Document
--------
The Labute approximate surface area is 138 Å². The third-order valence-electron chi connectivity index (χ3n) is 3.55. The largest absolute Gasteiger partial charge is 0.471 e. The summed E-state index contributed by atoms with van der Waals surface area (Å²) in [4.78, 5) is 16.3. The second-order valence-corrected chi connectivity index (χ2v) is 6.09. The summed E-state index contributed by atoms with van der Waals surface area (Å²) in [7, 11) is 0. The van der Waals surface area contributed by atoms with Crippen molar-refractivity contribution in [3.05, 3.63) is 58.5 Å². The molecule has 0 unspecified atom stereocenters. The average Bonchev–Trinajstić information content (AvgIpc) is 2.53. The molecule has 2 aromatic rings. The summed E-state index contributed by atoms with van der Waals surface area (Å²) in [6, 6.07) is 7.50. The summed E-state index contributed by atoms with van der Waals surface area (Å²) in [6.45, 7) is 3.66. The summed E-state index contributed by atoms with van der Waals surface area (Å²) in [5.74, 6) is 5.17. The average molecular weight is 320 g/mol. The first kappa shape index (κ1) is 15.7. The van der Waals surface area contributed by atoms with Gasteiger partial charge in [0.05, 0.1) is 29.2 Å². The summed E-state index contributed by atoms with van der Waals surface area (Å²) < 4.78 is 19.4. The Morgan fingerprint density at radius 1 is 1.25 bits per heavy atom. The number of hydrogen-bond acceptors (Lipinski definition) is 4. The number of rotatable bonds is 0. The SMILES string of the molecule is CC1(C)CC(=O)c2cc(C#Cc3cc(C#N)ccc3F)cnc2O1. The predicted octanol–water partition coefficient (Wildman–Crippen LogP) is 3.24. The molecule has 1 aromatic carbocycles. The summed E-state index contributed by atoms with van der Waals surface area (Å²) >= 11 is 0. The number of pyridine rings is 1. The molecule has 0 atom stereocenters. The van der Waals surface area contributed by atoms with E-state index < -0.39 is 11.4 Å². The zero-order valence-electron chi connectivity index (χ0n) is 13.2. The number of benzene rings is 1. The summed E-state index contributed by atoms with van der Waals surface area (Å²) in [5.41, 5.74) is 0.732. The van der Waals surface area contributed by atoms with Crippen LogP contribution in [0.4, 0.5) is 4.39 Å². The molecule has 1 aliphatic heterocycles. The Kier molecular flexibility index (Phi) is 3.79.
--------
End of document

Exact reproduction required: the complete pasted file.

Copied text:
The Labute approximate surface area is 138 Å². The third-order valence-electron chi connectivity index (χ3n) is 3.55. The largest absolute Gasteiger partial charge is 0.471 e. The summed E-state index contributed by atoms with van der Waals surface area (Å²) in [4.78, 5) is 16.3. The second-order valence-corrected chi connectivity index (χ2v) is 6.09. The summed E-state index contributed by atoms with van der Waals surface area (Å²) in [7, 11) is 0. The van der Waals surface area contributed by atoms with Crippen molar-refractivity contribution in [3.05, 3.63) is 58.5 Å². The molecule has 0 unspecified atom stereocenters. The average Bonchev–Trinajstić information content (AvgIpc) is 2.53. The molecule has 2 aromatic rings. The summed E-state index contributed by atoms with van der Waals surface area (Å²) in [6, 6.07) is 7.50. The summed E-state index contributed by atoms with van der Waals surface area (Å²) in [6.45, 7) is 3.66. The summed E-state index contributed by atoms with van der Waals surface area (Å²) in [5.74, 6) is 5.17. The average molecular weight is 320 g/mol. The first kappa shape index (κ1) is 15.7. The van der Waals surface area contributed by atoms with Gasteiger partial charge in [0.05, 0.1) is 29.2 Å². The summed E-state index contributed by atoms with van der Waals surface area (Å²) < 4.78 is 19.4. The Morgan fingerprint density at radius 1 is 1.25 bits per heavy atom. The number of hydrogen-bond acceptors (Lipinski definition) is 4. The number of rotatable bonds is 0. The SMILES string of the molecule is CC1(C)CC(=O)c2cc(C#Cc3cc(C#N)ccc3F)cnc2O1. The predicted octanol–water partition coefficient (Wildman–Crippen LogP) is 3.24. The molecule has 1 aromatic carbocycles. The summed E-state index contributed by atoms with van der Waals surface area (Å²) >= 11 is 0. The number of pyridine rings is 1. The molecule has 0 atom stereocenters. The van der Waals surface area contributed by atoms with E-state index < -0.39 is 11.4 Å². The zero-order valence-electron chi connectivity index (χ0n) is 13.2. The number of benzene rings is 1. The summed E-state index contributed by atoms with van der Waals surface area (Å²) in [5.41, 5.74) is 0.732. The van der Waals surface area contributed by atoms with Crippen LogP contribution in [0.4, 0.5) is 4.39 Å². The molecule has 1 aliphatic heterocycles. The Kier molecular flexibility index (Phi) is 3.79.